The bill has the potential to create millions of new jobs in areas including those related to developing clean energy technologies; making buildings, lighting, and appliances more energy-efficient; and creating clean transportation infrastructure.  The Coalition on Human Needs joined other advocates in pressing for a provision assuring that a portion of the construction jobs created, including retrofitting existing buildings, would be targeted to low-income and other under-represented individuals.  In what is viewed by advocates as a positive first step, H.R. 2454 calls for establishing a Green Construction Careers Demonstration Project.  In an unspecified number of demonstration projects to be designed by the Secretary of Labor, some of the jobs will be targeted to TANF and SNAP recipients and veterans, or workers in census tracts in which at least 20 percent of the households have incomes below the poverty line, or those in families whose incomes did not exceed 200 percent of the federal poverty line in the prior two years.  The program is open to participants in apprentice and job-training programs. If the provision remains in the final version of the bill it will be incumbent on advocates to press for a significant number of demonstration projects and for a significant portion of the jobs to go to the targeted populations.

The comprehensive legislation sets goals of reducing carbon emissions over 2005 levels by 17 percent in 2020, 42 percent in 2030, and 83 percent in 2050.  It would require energy production companies to generate 20 percent of their electricity from a combination of renewable sources and energy savings by 2020.  Over a period of six years, residential buildings would be required to use 30 percent less energy and new buildings 50 percent less energy comparable to building standards set in 2006.  The Congressional Budget Office and the Joint Committee on Taxation estimate that the legislation would result in net deficit reduction of $9 billion over 10 years.

The compromises deemed necessary by Chairman Waxman to gain support for passage have caused anxiety even among some members who ultimately voted for the bill. Concerns include whether there will be strong enough oversight to prevent industries with free permits from manipulating the system for profit, and whether the legislation will result in real reductions in greenhouse gases.  Some think the bill is a windfall for the farm sector. Despite being a major source of pollution, farms are not required to have permits, and are allowed to sell offsets from engaging in existing activities that do not result in additional reductions in carbon emissions.  Others who oppose using nuclear energy oppose the possibility the bill opens for building new nuclear reactors – the first in the United States since Three Mile Island accident in 1979.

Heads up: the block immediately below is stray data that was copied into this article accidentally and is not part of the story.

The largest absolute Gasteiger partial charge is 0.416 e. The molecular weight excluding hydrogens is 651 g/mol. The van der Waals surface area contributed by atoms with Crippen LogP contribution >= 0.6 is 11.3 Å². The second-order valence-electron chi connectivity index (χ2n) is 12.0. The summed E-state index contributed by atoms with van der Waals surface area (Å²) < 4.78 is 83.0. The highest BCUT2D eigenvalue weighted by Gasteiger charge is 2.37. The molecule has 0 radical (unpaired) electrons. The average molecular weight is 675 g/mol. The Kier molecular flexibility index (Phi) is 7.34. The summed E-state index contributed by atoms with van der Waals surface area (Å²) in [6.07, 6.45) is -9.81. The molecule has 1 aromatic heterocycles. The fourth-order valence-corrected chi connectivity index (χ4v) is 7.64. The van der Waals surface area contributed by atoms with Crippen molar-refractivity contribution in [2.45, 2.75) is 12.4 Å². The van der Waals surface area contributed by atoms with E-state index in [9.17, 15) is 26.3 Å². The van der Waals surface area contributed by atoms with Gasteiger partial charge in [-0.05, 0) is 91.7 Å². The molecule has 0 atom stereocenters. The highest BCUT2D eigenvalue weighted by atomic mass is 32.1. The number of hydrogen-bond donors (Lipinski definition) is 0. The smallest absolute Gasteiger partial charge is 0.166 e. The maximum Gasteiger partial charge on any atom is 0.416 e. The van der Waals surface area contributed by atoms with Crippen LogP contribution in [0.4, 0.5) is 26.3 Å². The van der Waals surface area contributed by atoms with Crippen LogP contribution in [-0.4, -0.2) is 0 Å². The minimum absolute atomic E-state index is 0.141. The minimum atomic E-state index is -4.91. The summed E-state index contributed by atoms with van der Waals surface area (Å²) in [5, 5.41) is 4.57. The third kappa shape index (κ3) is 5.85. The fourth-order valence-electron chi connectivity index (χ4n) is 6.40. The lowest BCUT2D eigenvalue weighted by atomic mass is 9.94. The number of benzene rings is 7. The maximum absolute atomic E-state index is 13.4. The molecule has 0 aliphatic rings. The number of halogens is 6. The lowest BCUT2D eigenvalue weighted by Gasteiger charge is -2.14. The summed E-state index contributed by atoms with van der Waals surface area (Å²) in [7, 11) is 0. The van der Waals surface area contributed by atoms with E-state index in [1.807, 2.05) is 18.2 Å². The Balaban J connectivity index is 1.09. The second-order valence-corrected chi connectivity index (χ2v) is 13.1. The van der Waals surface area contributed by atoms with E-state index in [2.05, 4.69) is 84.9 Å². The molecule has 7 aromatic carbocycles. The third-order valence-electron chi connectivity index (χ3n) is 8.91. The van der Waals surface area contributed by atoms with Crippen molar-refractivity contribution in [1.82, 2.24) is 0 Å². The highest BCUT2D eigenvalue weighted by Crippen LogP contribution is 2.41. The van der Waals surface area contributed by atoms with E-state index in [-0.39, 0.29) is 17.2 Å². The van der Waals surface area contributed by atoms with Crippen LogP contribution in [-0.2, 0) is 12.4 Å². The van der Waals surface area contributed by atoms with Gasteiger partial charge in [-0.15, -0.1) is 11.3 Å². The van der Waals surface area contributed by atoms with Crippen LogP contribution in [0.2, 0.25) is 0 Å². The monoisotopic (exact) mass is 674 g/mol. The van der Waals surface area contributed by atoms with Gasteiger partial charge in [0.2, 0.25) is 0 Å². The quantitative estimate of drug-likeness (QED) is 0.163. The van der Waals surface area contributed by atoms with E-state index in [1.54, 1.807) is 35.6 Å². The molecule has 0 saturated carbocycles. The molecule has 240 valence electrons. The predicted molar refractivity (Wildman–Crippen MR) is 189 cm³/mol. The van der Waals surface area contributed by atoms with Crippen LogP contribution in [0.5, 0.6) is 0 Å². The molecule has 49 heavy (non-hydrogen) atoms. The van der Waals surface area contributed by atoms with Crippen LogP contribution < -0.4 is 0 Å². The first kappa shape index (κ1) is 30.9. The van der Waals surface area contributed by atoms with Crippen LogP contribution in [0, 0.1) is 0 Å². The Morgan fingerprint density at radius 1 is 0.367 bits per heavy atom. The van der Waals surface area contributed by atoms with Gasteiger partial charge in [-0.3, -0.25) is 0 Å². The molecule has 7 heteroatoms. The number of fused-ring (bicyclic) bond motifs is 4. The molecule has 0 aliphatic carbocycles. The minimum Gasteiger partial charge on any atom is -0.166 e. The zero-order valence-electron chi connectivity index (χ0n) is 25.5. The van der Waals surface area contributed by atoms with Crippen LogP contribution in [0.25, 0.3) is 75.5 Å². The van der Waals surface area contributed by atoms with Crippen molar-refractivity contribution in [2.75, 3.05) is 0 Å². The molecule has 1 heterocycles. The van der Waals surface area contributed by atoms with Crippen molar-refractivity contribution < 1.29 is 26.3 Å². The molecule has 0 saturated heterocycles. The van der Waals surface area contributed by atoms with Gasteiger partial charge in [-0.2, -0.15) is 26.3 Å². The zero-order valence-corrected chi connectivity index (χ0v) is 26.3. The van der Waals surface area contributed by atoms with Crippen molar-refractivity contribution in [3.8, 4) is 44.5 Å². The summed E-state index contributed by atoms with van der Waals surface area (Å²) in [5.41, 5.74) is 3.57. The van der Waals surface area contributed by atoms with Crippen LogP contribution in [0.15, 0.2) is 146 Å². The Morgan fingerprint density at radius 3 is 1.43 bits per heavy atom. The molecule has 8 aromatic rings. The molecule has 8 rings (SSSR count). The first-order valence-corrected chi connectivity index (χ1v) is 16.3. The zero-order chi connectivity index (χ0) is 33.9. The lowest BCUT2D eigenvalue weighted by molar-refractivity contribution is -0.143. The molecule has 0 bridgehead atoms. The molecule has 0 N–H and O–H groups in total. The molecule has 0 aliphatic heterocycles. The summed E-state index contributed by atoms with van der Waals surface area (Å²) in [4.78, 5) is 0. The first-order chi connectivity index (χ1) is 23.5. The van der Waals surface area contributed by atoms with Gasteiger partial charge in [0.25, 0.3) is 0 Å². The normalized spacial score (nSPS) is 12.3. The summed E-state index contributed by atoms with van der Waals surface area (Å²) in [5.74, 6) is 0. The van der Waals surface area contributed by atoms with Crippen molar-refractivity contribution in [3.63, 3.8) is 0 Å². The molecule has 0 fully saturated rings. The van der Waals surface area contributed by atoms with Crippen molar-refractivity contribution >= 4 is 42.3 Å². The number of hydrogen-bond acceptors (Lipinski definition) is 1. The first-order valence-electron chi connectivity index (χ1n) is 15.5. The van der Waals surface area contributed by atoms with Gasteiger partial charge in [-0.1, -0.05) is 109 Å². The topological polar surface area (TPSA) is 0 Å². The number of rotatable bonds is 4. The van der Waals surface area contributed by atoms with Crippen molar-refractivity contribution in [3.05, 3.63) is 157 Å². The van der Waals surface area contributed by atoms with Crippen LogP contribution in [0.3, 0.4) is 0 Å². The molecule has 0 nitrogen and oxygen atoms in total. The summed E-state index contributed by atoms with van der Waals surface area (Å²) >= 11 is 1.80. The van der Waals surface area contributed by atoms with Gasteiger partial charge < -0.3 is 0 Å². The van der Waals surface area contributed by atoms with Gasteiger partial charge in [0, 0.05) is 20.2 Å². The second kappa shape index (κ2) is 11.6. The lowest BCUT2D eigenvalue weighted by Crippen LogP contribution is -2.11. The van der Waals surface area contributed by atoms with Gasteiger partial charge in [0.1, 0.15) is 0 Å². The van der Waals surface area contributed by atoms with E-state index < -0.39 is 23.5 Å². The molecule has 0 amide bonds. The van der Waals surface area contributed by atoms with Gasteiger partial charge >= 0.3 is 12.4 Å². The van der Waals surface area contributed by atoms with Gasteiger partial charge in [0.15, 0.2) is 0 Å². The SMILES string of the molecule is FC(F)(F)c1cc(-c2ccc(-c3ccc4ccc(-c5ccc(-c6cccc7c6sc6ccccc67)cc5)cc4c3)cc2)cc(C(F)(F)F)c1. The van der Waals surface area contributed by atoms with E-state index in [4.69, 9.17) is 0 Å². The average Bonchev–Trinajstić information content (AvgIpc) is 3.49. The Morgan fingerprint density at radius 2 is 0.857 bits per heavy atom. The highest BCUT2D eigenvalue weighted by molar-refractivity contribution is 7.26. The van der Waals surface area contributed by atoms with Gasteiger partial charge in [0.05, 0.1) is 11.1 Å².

President Obama originally called for auctioning 100 percent of the permits (only 15 percent are auctioned in the bill and 85 percent are given away). The Administration has nonetheless expressed strong support for the House bill based on its potential to create jobs while reducing dependence on foreign oil and mitigating the effects of climate change.  The President has, however, expressed concern over a provision in H.R. 2454 that would impose an import tariff on countries that do not have a system for reducing their carbon emissions.

Climate change legislation will be an uphill battle in the Senate where the bulk of the jurisdiction for the bill is in the Environment and Public Work Committee chaired by Senator Barbara Boxer (D-CA).  This Committee’s bill could be combined with legislation already marked up in the Senate Energy and Natural Resources Committee chaired by Senator Jeff Bingaman (D-NM).  The latter has evoked criticism for including oil drilling off the coast of Florida, allowing the U.S. to purchase oil from tar sands in Canada which produces more pollution than regular oil, and failing to make significant investments in renewable electricity.